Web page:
Miss Prinks (1954, shortstory) – 4/5 – When the clock struck thirteen o’clock on her apartment’s grandfather clock, Miss Prinks, “every inch a lady” (178), thought it queer. However, the very mannerly “scientist from the eighty-third Zanch dimension” (175) who materialized in her living room explained it quite clearly and, on his sudden departure, made several improvements on her “condition”. With her condition improved, Miss Prinks, in all regards a lady, leapt out of the building, over a train, and into the atmosphere. 13 pages

Home from the Shore (1963, novelette) – 2/5 – For three generations, an enclave of mankind has made the seabed their home. The Cadets from under the sea have made ideal trainees in the Landers’ space organization, the Academy, one of which is the legendary Johnny Joya. Returning from his service as a hero to the Cadets yet fugitive from the Landers, Johnny grudgingly acts as a “ringleader” for his people’s treaty with the Landers while coming to terms with his newfound fatherhood. 34 pages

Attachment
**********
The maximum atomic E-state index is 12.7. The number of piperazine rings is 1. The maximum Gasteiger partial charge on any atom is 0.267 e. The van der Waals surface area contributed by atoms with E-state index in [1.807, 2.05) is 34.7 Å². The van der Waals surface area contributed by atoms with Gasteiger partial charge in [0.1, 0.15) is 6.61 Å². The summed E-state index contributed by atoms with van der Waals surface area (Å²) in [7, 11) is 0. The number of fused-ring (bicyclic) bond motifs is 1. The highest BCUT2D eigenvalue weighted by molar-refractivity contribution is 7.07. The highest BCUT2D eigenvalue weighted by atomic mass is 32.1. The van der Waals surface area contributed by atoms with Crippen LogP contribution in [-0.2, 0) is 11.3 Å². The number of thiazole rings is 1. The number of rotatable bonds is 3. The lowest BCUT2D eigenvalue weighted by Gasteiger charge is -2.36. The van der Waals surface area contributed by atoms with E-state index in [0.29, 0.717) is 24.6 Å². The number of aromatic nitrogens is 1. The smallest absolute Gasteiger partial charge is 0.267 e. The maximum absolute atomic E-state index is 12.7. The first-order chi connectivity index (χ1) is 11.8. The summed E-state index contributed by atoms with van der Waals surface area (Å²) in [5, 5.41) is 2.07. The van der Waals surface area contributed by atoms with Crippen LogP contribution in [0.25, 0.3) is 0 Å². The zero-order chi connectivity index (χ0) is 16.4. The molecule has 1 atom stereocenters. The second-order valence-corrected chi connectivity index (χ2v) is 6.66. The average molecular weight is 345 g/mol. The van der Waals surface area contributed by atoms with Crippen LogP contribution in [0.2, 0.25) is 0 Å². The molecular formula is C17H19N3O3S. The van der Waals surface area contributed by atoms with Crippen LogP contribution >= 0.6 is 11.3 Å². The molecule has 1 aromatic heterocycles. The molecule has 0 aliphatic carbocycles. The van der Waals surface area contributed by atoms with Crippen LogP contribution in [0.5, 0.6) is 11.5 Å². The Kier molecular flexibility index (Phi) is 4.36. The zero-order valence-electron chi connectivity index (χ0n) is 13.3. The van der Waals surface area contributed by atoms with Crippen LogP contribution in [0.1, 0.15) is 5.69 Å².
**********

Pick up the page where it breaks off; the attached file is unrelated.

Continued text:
1. It's been sounding (along with The Alien Way) like Dickson is your new next pal. He definitely seems to excel at the short form....

  2. Exactly that, his short work tickles me the right way. He's still on my shit-list after two novel duds. I might just stick to his short work, ignore his novels, and chuck Way of the Pilgrim the way of the secondhand bookstore.